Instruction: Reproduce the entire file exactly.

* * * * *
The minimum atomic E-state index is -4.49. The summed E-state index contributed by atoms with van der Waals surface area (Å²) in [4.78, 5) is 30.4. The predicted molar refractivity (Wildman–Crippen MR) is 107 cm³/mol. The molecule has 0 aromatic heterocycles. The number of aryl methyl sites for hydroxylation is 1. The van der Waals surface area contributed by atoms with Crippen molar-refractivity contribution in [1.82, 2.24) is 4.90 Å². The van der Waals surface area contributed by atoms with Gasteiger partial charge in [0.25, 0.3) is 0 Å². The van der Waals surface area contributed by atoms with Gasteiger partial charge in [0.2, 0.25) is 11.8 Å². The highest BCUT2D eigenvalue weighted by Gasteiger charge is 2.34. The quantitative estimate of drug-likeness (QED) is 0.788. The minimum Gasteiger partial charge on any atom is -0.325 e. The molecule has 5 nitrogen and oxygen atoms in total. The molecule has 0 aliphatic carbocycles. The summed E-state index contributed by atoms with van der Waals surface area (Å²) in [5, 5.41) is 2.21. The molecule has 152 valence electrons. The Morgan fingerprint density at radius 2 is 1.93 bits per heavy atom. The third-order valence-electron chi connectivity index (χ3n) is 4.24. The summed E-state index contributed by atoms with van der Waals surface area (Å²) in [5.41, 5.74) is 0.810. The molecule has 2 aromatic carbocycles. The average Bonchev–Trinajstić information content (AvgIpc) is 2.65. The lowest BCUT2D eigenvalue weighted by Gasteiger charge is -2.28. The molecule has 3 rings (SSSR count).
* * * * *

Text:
The minimum atomic E-state index is -4.49. The summed E-state index contributed by atoms with van der Waals surface area (Å²) in [4.78, 5) is 30.4. The predicted molar refractivity (Wildman–Crippen MR) is 107 cm³/mol. The molecule has 0 aromatic heterocycles. The number of aryl methyl sites for hydroxylation is 1. The van der Waals surface area contributed by atoms with Crippen molar-refractivity contribution in [1.82, 2.24) is 4.90 Å². The van der Waals surface area contributed by atoms with Gasteiger partial charge in [0.25, 0.3) is 0 Å². The van der Waals surface area contributed by atoms with Gasteiger partial charge in [0.2, 0.25) is 11.8 Å². The highest BCUT2D eigenvalue weighted by Gasteiger charge is 2.34. The quantitative estimate of drug-likeness (QED) is 0.788. The minimum Gasteiger partial charge on any atom is -0.325 e. The molecule has 5 nitrogen and oxygen atoms in total. The molecule has 0 aliphatic carbocycles. The summed E-state index contributed by atoms with van der Waals surface area (Å²) in [5, 5.41) is 2.21. The molecule has 152 valence electrons. The Morgan fingerprint density at radius 2 is 1.93 bits per heavy atom. The third-order valence-electron chi connectivity index (χ3n) is 4.24. The summed E-state index contributed by atoms with van der Waals surface area (Å²) in [5.41, 5.74) is 0.810. The molecule has 2 aromatic carbocycles. The average Bonchev–Trinajstić information content (AvgIpc) is 2.65. The lowest BCUT2D eigenvalue weighted by Gasteiger charge is -2.28. The molecule has 3 rings (SSSR count).